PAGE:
Ubisoft is the latest company to attach DRM to its PC games in an effort to curb piracy -- an initiative that has had basically the opposite of its intended effect in keeping out people who bought the games. Blizzard's Frank Pearce told VideoGamer that it's not the strategy Blizzard intends to implement in StarCraft II, with the company opting instead for a compelling Battle.net that will make people want to stay online in single-player, rather than requiring it. It's still a form of DRM, requiring online authentication, but it's also meant to serve other, gameplay-enhancing purposes.

"If we've done our job right and implemented Battle.net in a great way," the StarCraft II producer said, "people will want to be connected while they're playing the single player campaign so they can stay connected to their friends on Battle.net and earn the achievements on Battle.net."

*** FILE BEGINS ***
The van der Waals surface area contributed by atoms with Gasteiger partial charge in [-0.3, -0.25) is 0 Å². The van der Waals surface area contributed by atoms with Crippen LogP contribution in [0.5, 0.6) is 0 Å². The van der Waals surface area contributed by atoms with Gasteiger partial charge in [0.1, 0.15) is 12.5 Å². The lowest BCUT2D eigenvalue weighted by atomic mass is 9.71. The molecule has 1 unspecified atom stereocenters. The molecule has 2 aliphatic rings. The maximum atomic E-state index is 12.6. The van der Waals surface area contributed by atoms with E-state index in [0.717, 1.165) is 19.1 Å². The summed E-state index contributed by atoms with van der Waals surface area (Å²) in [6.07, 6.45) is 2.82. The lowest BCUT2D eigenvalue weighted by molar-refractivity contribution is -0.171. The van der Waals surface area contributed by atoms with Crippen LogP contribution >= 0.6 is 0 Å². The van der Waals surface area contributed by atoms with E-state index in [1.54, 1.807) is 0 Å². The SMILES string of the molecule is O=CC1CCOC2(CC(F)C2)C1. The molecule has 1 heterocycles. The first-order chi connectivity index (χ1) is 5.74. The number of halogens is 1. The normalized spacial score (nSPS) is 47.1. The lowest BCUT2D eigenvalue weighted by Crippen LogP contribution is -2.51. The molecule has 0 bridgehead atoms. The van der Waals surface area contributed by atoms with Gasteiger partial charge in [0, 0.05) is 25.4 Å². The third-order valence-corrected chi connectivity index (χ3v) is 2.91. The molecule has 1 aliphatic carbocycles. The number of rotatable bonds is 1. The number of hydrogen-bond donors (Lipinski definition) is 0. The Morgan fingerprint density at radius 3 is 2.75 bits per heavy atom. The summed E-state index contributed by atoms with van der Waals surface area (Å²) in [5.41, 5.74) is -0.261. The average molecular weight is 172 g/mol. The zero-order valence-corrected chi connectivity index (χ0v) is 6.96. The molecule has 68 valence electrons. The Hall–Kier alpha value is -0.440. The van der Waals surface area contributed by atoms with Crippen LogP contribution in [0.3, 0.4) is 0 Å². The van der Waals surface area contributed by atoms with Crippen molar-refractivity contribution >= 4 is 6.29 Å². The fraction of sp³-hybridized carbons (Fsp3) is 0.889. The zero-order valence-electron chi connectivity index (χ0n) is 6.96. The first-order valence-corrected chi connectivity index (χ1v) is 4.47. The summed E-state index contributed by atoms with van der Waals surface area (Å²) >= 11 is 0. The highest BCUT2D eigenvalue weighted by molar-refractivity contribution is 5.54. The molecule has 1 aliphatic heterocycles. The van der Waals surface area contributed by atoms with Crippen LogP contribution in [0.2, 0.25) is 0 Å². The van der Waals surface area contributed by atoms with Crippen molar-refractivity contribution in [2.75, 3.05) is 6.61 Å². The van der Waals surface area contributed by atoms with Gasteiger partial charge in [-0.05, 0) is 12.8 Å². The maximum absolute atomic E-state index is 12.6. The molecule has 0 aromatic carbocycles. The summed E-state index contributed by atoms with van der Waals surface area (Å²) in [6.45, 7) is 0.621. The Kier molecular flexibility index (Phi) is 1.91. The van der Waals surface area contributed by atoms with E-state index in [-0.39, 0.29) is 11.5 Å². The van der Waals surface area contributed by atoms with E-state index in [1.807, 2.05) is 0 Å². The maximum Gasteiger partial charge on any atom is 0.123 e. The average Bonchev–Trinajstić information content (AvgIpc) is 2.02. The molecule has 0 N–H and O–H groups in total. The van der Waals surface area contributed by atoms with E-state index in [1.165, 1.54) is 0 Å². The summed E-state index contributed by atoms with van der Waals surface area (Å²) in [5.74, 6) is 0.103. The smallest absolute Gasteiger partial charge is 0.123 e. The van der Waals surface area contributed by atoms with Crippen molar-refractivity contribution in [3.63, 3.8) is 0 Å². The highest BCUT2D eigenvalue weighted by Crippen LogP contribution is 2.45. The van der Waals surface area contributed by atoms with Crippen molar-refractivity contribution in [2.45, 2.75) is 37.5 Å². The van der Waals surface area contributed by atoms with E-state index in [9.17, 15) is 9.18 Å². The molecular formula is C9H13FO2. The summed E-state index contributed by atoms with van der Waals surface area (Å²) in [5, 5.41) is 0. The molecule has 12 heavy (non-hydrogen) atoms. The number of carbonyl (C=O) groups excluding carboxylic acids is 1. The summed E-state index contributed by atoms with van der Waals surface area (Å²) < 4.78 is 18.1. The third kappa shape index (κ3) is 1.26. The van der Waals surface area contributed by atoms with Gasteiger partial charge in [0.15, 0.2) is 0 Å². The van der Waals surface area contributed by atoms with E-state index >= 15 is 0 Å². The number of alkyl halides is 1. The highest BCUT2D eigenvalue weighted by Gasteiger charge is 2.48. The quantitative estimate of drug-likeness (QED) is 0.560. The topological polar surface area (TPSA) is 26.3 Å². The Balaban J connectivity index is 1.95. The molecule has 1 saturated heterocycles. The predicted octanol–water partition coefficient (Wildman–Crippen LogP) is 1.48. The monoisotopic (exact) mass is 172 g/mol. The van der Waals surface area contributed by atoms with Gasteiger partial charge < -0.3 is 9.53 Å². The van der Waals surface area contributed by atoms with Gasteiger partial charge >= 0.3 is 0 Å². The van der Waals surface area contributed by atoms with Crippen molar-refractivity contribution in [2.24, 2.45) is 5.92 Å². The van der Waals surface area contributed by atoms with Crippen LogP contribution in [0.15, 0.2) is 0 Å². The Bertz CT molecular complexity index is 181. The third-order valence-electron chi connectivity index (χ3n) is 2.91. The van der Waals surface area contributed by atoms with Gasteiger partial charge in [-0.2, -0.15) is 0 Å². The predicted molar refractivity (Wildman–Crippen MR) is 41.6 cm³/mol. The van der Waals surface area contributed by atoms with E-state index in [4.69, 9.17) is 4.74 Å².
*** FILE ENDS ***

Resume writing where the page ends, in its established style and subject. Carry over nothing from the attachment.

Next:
Pearce called DRM "a losing battle for us," noting that the group of people who want to crack DRM is always "larger than our development teams." Pearce said "We need our development teams focused on content and cool features, not anti-piracy technology" -- something with which those of us patiently waiting for StarCraft II will agree.

This article was originally published on Joystiq.